Suzanne Liff’s professional world is inspired by the profound impact of emotions on learning, respect for the abilities of every student, and passion for the ongoing professional growth of educators. These tenets find their way into her classes, seminars, and writing.
Professor Emertitus at Nassau Community College in Garden City, New York, Suzanne served in the Department of Critical Reading and Academic Advancement for over twenty years. She continues teaching within the Freshman Experiene Program, welcoming students to campus and readying them for college life. A past chairperson of secondary special education, Suzanne holds advanced degrees in Special Education, specializing in learning disabilities and behavioral disorders, and in Educational Administration and Supervision. She speaks at regional and national professional conferences to address best practices in developmental studies and higher education, pedagogy and program design that advance the scholarship of teaching and learning across disciplines, and the her groundbreaking work on the integration of social and emotional intellectual competencies for effective, inspirational teaching and the academic success of students.
Suzanne is celebrating the launch of her latest book, Smarter Than You Think: Accessing Your Personal Powers to Triumph in College, (Outskirts Press, 2020). She takes readers on a unique, engaging, student-friendly journey through the world of social and emotional intelligence (SEI) and depicts its deep and pervasive impact on every aspect of college life.
Weaving campus stories, scenarios, and unique insight, this work reveals the many ways to be intelligent and how SEI capacities are the hidden, powerful drivers of college success. See how they enable students to excel in coursework, manage and cope with the many challenges of college life, establish relationships, forge optimism and leadership, persist in the face of adviersity, and simply thrive in college.
Unlike traditional IQ, social and emotional capacities can be nurtured, strengthened and grow. They support students every day, clearing a path right up to the graduation stage! This book is the perfect companion for college-bound and non-traditional students and for undergraduates striving for college success. Find it on Amazon, Barnes and Noble, and at Outskirts Press. Learn more at http://outskirtspress.com/SmarterThanYouThink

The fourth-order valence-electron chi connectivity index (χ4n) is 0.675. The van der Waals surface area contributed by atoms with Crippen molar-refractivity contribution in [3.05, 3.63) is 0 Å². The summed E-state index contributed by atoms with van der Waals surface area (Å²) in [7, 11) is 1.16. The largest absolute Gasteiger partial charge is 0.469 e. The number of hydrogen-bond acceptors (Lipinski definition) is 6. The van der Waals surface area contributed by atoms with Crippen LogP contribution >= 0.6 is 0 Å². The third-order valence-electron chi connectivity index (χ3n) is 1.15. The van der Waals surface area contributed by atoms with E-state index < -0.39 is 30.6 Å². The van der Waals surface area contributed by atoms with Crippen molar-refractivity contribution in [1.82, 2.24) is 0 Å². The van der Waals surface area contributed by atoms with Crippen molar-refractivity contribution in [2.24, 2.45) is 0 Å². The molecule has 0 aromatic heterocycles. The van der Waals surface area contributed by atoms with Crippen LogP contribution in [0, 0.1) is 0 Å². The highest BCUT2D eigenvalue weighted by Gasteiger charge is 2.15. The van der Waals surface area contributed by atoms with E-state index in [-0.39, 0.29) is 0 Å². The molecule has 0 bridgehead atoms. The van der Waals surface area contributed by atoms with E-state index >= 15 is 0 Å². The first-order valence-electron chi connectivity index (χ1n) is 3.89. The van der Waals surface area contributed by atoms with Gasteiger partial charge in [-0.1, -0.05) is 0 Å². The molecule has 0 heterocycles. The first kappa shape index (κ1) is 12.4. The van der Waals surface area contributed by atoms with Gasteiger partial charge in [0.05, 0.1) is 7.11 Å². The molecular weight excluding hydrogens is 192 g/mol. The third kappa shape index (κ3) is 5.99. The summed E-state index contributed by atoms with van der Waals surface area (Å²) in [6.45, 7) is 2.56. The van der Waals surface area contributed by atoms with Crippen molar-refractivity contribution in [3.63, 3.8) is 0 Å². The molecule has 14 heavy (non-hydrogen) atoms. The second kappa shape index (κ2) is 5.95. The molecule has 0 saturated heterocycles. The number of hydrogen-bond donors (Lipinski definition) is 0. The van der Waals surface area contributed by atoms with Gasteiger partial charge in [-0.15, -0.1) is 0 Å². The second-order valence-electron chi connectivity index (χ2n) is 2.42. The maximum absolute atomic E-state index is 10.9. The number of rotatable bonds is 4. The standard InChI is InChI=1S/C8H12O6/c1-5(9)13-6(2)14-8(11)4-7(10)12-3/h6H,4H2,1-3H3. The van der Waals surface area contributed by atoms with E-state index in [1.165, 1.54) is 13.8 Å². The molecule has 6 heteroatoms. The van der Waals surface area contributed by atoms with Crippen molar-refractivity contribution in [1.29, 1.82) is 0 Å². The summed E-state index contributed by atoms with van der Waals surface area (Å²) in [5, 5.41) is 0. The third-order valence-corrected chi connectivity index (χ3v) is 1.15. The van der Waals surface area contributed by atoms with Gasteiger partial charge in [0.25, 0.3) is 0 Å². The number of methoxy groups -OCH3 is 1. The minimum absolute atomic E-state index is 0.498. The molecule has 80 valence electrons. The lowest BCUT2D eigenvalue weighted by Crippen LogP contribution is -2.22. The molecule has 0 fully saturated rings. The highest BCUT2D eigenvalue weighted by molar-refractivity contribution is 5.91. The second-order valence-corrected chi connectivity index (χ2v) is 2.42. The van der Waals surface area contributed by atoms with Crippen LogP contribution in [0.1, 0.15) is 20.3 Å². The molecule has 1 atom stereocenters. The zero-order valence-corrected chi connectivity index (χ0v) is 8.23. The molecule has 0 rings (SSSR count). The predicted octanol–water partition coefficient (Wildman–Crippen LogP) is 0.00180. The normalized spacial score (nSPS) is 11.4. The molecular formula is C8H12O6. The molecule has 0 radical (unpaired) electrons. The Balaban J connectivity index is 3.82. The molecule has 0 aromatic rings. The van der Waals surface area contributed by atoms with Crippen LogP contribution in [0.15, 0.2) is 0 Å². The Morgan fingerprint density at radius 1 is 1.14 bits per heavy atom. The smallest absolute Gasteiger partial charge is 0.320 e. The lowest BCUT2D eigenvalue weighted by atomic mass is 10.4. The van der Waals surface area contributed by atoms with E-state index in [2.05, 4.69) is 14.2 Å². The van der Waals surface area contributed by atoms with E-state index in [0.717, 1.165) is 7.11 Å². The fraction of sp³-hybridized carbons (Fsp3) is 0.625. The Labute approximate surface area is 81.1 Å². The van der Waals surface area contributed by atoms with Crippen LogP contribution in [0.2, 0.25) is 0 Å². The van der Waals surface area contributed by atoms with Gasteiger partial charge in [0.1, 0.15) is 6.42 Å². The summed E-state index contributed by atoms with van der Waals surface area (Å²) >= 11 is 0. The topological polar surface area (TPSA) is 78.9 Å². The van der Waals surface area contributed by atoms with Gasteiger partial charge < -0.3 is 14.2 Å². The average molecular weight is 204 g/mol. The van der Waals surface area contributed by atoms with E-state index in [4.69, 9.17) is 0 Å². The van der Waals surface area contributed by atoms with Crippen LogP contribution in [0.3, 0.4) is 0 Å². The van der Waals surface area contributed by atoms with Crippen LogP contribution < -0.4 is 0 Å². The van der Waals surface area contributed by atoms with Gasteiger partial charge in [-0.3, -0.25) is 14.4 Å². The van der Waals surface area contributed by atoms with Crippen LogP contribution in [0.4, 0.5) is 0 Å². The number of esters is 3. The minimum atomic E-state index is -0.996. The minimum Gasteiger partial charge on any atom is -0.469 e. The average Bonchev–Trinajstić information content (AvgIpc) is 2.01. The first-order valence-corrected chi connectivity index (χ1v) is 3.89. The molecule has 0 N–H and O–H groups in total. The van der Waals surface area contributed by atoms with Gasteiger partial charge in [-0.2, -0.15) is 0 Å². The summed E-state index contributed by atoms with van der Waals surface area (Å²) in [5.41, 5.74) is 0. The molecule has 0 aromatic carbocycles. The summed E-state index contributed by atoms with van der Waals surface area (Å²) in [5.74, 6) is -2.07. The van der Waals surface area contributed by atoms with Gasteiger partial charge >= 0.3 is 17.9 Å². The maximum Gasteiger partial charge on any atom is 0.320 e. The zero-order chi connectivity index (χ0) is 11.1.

Professor Liff is co-author of the developmental textbook series, Experience Reading (2012), and Contexts: Reading in the Disciplines, (2016) both for McGraw-Hill Publishers. These works uniquely infuse best pedagogical practices throughout their pages. Contextualization is the cornerstone. Students learn and apply active, critical reading skills and strategies while reading about college life or content gleaned from a variety of college disciplines of study. Apparatus is scaffolded, moving students from guided, to self-monitored, to “independent” reading applications. Students develop and strengthen comprehensive literary skills, and acquire authentic, meaningful background knowledge across a range of areas of college study along the way.
Suzanne has published several juried journal articles, including, Social and Emotional Intelligence: Applications for Developmental Education, in the Journal of Developmental Education, and Teaching Readers to Be THIEVES, for the International Reading Association, The Reading Teacher Journal. The latter explicates the pre-reading strategy she created for managing meaning making of expository text. It has been cited and adopted by educators throughout the country…and the world! She has been filmed for the Reading is Fundamental Series, “Reading to Learn” on PBS.
“My writing and seminars about the personal side of learning emerge from my experiences and vision as an educator over a lifetime. True, my skills as a special educator enable me to assess and recognize the cognitive profile of students; to identify where intellectual capacities are strong or where they may be challenged. It is exciting to design instruction that embraces and differentiates the unique learning paradigm of every student.
However, I have always been deeply aware that students bring “their whole selves in” to their learning and life experience. This “self” goes beyond traditional measures of ability or cognitive strength. Learning is very personal. It emerges and flourishes when we are in our comfort zones, feeling safe and valued, both internally and in the context of our environments. Learning is a function of both intellectual potential and the intra and interpersonal competencies that make up our social and emotional selves. This accounts so much for the academic success or failure of students, from the kindergarten classroom through the university hallways.”
Suzanne created, and proudly coodinated the NCC IDEAS Initiative (Integrated Disciplinary Instruction for Academic Scholarship) for twelve years, to infuse the practice of basic academic skills within all academic disciplines of college study. The program included annual symposia and a collaborative Faculty Learning Community each spring. The National Education Association Journal, Advocate, featured her cover article explicating the benefits and application of IDEAS.
For a decade she chaired the Faculty Development Committee of the Academic Senate at NCC, establishing many long standing programs and multiple ongoing events for professional development.
“Educators are life-long learners. The nature of a scholar is to be both student and colleague; ever pursing theory and practice; to be innovative, effective, and exciting. We both validate and enrich ourselves through collegiality.”
An honorary life member of SEPTA, Suzanne is the recipient of the 2003 Distinguished Faculty Achievement Award for outstanding scholarly and professional accomplishment and the SUNY Chancellor’s Award for Excellence in Teaching, 2007.